The word used to describe the whiners is revealing.  They are called kimitonanim.  This term is very hard to translate.  Again, there are many opinions, but here's mine.  I think the best rendition is:  they became like those who made themselves grumblers.  In other words there are two groups being referred to.  Those who have a history of complaining, and those who joined them.  I would like to suggest that those with a whining track record are the asafsuf, who are mentioned in verse four, who are identified as the eirav rav or mixed multitude.  These were non-Israelites who left Egypt with our ancestors.   They can be blamed for the immediate negative attitude in many circumstances. 

            Rav Yitzchak Hutner (1906-1980) in his famous collection of essays called the Pachad Yitzchak (Shavuot, article 39) explains that Moshe's prayer a few verses back specifically had them in mind.  When Moshe asked that the enemies (oyvecha) be scattered, he meant these camp followers when they join openly with our foes.  Afterward he beseeches God that those who hate God should flee.  That reference is also to the eirav rav but it's when their animosity is more subtle, while they act as a fifth column in our midst destroying our esprit de corps by their constant whining at every opportunity.   So in this approach to our story, Moshe was extremely disappointed that just a few days (according to the Midrash three days) out from Mount Sinai, many Jews joined this rabble.   Moshe expected better from the covenantal people.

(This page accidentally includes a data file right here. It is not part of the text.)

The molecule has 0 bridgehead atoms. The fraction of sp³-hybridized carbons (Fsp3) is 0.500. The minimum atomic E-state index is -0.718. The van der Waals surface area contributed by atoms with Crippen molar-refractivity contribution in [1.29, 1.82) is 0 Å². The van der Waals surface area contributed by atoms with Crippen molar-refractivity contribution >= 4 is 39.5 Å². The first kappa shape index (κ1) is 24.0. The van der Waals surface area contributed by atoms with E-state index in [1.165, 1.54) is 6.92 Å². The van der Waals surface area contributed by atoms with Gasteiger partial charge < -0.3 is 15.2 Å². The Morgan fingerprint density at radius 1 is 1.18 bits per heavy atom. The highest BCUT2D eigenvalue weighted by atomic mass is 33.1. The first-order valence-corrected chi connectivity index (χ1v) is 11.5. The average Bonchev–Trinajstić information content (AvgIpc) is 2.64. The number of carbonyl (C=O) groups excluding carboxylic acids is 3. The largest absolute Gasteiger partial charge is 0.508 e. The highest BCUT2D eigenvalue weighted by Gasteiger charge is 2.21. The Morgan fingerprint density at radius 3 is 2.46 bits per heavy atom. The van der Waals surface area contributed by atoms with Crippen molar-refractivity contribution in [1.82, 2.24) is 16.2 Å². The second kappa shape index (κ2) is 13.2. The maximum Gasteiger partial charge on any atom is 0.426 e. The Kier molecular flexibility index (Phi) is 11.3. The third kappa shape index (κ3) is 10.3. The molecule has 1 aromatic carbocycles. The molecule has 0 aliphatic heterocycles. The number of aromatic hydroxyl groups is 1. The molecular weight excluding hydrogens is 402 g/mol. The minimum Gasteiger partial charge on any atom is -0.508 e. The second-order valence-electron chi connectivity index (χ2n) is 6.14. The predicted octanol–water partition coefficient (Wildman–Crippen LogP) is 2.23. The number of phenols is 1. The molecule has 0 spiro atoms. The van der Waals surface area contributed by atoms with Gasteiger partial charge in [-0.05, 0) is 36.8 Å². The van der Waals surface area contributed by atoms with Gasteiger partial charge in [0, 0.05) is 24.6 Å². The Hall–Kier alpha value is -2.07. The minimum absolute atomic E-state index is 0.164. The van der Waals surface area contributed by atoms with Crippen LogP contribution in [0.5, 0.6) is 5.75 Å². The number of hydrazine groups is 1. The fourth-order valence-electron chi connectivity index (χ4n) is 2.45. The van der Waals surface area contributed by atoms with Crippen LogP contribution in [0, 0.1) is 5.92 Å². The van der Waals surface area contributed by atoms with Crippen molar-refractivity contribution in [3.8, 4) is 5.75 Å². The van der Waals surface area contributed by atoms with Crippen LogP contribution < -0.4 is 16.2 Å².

At this juncture Moshe turned to God in shock, but also with tremendous trepidation, because if this is the nation's behavior while the silhouette of the famous peak was still in the rear view mirror, what would life be like deeper into the dangerous wilderness?  It was these thoughts, I believe, which brought about the powerful reaction a few verses hence:  Why have You dealt ill with Your servant? And why have I not found favor in Your sight, that You lay the burden of all this people on me?  Have I conceived all these people? Have I brought them forth, that You should say to me, Carry them in your bosom, as a nursing father carries the sucking child, to the land which You swore to their fathers to give them (verses 11 and 12)?

            I think that this brings us to the essential point of this story.  The true test of an individual's values and integrity isn't how that person behaves in a controlled environment, but how this individual performs in the 'real world' when the situation is tense and unpredictable.  It's critically important how they interact with each other, and with Moshe.   Judaism has always maintained that interpersonal and business relationships are a better measure of piety than devotion in prayer.

            As a teacher it's embarrassing that the Midrash compares the actions of the Jews to those of school children who gleefully run out of school after the final bell to leave all their lessons behind.  It's sad.  We want our teachings to survive and thrive outside the classroom, synagogue and shadow of Mount of Sinai.